As an experiment, attempt to explore Luhmann's Zettelkasten via an entryway into the index. Compare and contrast this with Andy Matuschak's notes which have some clever cross linking UI at the bottoms of the notes, but which are missing simple search functionality and have no tagging/indexing at all. Similarly look at W. Ross Ashby's system (both analog and digitized) and explore the different affordances of these two which are separately designed structures---the analog by Ashby himself, but the digital one by an institution after his death.

    1. https://udcsummary.info/php/index.php?lang=en

      Interesting defined vocabulary and concatenation/auxiliary signs for putting ideas into proximity.

      Could be useful for note taking. Probably much harder to get people to adopt this sort of thing with shared notes/note taking however.

      Somewhat similar to the Dewey Decimal classification system.

  4. Jun 2022
    1. Simply stated, Luhmann’s Zettelkasten structure was not dynamic or fluid in nature. Yet, it was not rigid, either. Examples of a rigid structure are classification systems like the Dewey Decimal Classification System or Paul Otlet’s massive notecard world museum known as, The Mundaneum. These types of systems are helpful for interpersonal knowledge systems; however, they’re not illustrative of what Niklas Luhmann’s system was: an intrapersonal communication system. Luhmann’s notebox system was not logically and neatly organized to allow for the convenience of the public to access. Nor was it meant to be. It seemed chaotic to those who perused its contents other than its creator, Niklas Luhmann. One researcher who studied Luhmann’s system in person says, “at first glance, Luhmann’s organization of his collection appears to lack any clear order; it even seems chaotic. However, this was a deliberate choice.” (11)11 Luhmann’s Zettelkasten was not a structure that could be characterized as one of order. Indeed, it seems closer to that of chaos than order.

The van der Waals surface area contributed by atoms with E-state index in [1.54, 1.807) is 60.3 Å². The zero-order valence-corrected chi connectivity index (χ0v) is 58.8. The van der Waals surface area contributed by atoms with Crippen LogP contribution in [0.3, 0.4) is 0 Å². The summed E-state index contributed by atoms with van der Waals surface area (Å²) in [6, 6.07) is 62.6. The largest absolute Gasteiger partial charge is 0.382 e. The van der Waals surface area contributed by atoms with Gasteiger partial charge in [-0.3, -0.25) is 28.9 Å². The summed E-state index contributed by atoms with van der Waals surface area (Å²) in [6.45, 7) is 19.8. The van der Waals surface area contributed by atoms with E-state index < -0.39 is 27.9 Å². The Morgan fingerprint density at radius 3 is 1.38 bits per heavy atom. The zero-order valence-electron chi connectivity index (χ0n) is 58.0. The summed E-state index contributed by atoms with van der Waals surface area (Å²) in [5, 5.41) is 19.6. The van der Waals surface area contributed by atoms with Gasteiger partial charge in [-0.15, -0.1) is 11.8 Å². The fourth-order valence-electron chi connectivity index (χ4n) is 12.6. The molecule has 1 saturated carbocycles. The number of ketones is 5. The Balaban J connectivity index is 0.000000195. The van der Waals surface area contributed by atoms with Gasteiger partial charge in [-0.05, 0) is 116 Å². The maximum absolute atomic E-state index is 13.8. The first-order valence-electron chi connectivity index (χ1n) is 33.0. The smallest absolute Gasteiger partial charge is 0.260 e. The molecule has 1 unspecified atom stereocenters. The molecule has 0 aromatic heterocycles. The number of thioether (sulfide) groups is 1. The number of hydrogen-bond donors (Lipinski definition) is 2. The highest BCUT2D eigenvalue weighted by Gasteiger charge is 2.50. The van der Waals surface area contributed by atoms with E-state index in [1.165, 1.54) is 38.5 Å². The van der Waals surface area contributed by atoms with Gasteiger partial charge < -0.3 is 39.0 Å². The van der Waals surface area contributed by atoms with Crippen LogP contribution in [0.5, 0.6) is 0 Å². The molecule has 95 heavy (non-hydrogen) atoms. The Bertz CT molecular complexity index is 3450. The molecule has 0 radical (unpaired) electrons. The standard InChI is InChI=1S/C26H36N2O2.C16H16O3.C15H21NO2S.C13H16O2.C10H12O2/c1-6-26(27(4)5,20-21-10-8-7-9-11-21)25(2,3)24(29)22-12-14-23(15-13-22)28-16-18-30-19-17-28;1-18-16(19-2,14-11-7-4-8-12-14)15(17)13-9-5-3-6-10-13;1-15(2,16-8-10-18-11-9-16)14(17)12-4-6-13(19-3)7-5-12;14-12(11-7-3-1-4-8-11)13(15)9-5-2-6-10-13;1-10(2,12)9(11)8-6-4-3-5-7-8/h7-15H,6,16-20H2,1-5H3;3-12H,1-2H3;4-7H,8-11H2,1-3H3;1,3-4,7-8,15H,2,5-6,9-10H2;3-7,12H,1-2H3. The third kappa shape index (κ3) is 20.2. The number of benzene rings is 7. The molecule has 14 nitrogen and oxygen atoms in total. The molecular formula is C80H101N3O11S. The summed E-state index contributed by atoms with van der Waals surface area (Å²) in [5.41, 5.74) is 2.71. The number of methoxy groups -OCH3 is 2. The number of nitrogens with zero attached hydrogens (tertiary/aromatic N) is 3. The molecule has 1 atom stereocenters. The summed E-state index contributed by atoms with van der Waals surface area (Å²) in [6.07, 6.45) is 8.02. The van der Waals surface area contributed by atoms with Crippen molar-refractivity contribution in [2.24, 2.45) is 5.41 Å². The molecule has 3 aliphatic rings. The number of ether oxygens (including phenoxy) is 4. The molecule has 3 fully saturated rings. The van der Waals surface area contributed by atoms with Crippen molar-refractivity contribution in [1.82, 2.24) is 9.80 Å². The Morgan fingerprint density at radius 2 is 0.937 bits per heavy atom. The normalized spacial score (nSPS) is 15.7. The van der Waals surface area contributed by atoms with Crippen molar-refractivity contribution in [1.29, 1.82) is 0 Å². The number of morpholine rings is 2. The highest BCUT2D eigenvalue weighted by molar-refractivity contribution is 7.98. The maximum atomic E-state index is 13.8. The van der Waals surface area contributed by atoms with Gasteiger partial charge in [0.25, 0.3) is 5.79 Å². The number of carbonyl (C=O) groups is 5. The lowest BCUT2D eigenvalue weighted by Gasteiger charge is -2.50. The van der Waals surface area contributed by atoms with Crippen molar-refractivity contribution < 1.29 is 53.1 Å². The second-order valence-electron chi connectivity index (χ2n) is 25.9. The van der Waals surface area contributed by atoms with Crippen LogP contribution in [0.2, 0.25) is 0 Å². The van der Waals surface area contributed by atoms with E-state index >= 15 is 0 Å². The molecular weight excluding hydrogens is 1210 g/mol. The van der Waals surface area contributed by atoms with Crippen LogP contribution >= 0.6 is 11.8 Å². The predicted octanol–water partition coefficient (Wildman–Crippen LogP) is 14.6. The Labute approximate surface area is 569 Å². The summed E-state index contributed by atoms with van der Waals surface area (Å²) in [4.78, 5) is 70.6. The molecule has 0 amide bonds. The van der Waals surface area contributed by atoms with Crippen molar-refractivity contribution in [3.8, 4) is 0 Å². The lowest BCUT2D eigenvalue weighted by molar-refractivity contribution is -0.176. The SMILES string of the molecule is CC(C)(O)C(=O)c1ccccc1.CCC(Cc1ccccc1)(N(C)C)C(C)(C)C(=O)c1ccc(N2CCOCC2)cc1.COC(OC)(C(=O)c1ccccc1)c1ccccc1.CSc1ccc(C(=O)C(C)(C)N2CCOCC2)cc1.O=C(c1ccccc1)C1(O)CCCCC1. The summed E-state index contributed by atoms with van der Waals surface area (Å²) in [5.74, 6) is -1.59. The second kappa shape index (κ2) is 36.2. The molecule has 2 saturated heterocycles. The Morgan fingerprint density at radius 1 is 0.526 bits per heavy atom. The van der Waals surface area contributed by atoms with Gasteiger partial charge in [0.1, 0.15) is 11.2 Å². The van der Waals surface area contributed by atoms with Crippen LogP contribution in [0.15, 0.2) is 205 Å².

This seems illustrative of the idea that some of the most interesting things in life or living systems exist at the chaotic borders.

      There seem to be differences between more rigid structures like the Dewey Decimal Classification system or Paul Otlet's Mundaneum and less rigid branching systems like Luhmann's version of his zettelkasten. Is this really a difference or only a seeming difference given the standardization some of the systems. There should be a way to do both. Maybe it's by the emergence of public standards, or perhaps it's simply through the use of subject headings and the cross linking of emerging folksonomies.

      What does the use of platforms like the Federated Wiki or the early blogosphere and linking and discovery methods enabled by Technorati indicate?

      Luhmann's system may seem intrapersonal, perhaps as a result of the numbering system, but it becomes highly penetrable by the subject index and the links from one idea (card) to the next. Use over time makes it even easier.

  5. Aug 2021